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What Is Merkle Tree? Complete Guide For Beginners

A Merkle tree (hash tree) is an important part of blockchain technology. It is a structure allowing the secure verification of content. Bitcoin (BTC) and Ethereum (ETH) are the cryptocurrencies using the concept of the Merkle tree. Other applications like Git uses the Merkle tree. While other protocols like a communication protocol called BitTorrent also uses the Merkle tree. The name of the Merkle tree is obtained from a computer scientist named Ralph C. Merkle. The concept of the Merkle tree was patented by Ralph C. Merkle in the year 1979. 

  • Working Of Merkle Tree

A Merkle tree is defined as a generalization of the hash list. In a Merkle tree, a leaf node is defined as a hash of a transaction or transactions while a non-leaf node is defined as a hash of its child nodes. A hash is a value obtained from a hash function. 

Actually, a Merkle tree produces a digital fingerprint of transactions of a block. Nodes will verify the transactions. 

The requirement of a Merkle tree is that an even number of leaf nodes should be there. An odd number of leaf nodes occurs due to an odd number of transactions. If an odd number of leaf nodes occurs, then an even number of the leaf nodes is created by duplicating the last hash. 

There are four transactions like transaction A, transaction B, transaction C, and transaction D in a block. All these four transactions will be hashed to form leaf nodes called Hash A, Hash B, Hash C, and, Hash D. The leaf nodes Hash A and Hash B will be hashed again to form a leaf node called Hash AB, while the leaf nodes Hash C and Hash D will be hashed again to form a leaf node called CD. The leaf nodes Hash AB and Hash CD will be hashed to form a Merkle root or hash root called Hash ABCD. SHA-2 cryptographic hash function is used to perform hashing. 

The Merkle root Hash ABCD will be stored in a block header. The main purpose of the Merkle tree is to maintain the integrity of the data. The Merkle Root will be changed due to the slight change in any of the transactions.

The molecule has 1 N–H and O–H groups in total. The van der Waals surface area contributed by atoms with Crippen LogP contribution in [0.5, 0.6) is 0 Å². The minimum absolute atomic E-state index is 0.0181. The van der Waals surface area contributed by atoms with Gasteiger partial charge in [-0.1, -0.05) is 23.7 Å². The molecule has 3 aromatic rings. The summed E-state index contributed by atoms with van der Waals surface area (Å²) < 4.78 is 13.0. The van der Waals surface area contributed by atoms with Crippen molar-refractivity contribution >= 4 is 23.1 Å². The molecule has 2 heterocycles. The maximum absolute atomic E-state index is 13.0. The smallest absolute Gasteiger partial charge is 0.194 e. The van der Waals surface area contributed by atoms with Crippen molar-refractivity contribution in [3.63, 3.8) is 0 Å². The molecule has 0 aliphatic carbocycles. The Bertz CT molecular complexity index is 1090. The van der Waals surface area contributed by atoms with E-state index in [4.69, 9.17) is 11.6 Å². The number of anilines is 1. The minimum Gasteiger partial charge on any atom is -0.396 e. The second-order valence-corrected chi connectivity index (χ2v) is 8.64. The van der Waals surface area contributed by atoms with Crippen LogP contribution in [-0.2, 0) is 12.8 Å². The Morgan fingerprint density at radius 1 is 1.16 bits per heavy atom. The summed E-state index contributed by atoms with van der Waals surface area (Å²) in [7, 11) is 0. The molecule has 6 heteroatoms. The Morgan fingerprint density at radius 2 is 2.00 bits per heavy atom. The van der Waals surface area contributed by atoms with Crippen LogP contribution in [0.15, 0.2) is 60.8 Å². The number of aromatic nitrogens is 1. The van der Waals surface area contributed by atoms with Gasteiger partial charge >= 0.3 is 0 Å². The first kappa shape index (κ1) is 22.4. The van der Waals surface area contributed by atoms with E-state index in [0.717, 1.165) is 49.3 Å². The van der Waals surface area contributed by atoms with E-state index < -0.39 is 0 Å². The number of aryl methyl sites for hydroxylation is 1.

• More About Merkle Tree

      1. The Merkle tree resides locally. It can’t just reside locally, but it can also reside on a distributed system

      2. A little memory or disk space is required by the Merkle tree because its proofs can be computed easily and quickly. The requirement of proofs and management of the Merkle tree is the transmission of very small amounts of information in a network

    3. A log from an earlier version to its later version can be verified using the Merkle tree. All data will be recorded and presented chronologically. There should be an ability for proving that a log is consistent in the concept of blockchain technology

  • Previous records have not altered or tampered
  • No branches or forks of a log

These two things can prove that a log is consistent

 4. Nodes can benefit from Merkle trees on the blockchain. When a miner receives transactions of a block, then he will be able to calculate a hash progressively in order to add the block. 

  • Simplified Payment Verification (SPV)

Simplified Payment Verification (SPV) is a method used for the verification of transactions. SVP nodes verify whether particular transactions are included in a block or not, but they will not download the entire block. Only a block header is downloaded by them. SPV nodes use the Merkle trees extensively.  

Post Disclaimer

This article is for informational purposes only. The information is provided by What Is Merkle Tree? Complete Guide For Beginners and while we endeavor to keep the information up to date and correct, we make no representations or warranties of any kind, express or implied, about the completeness, accuracy, reliability, suitability or availability with respect to the website or the information, products, services, or related graphics contained on the post for any purpose. It is not an offer or solicitation of an offer to buy or sell, or a recommendation, endorsement, or sponsorship of any products, services, or companies. The Blockchain Cafe does not provide investment, tax, legal, or accounting advice. Neither the company nor the author is responsible, directly or indirectly, for any damage or loss caused or alleged to be caused by or in connection with the use of or reliance on any content, goods or services mentioned in this article.

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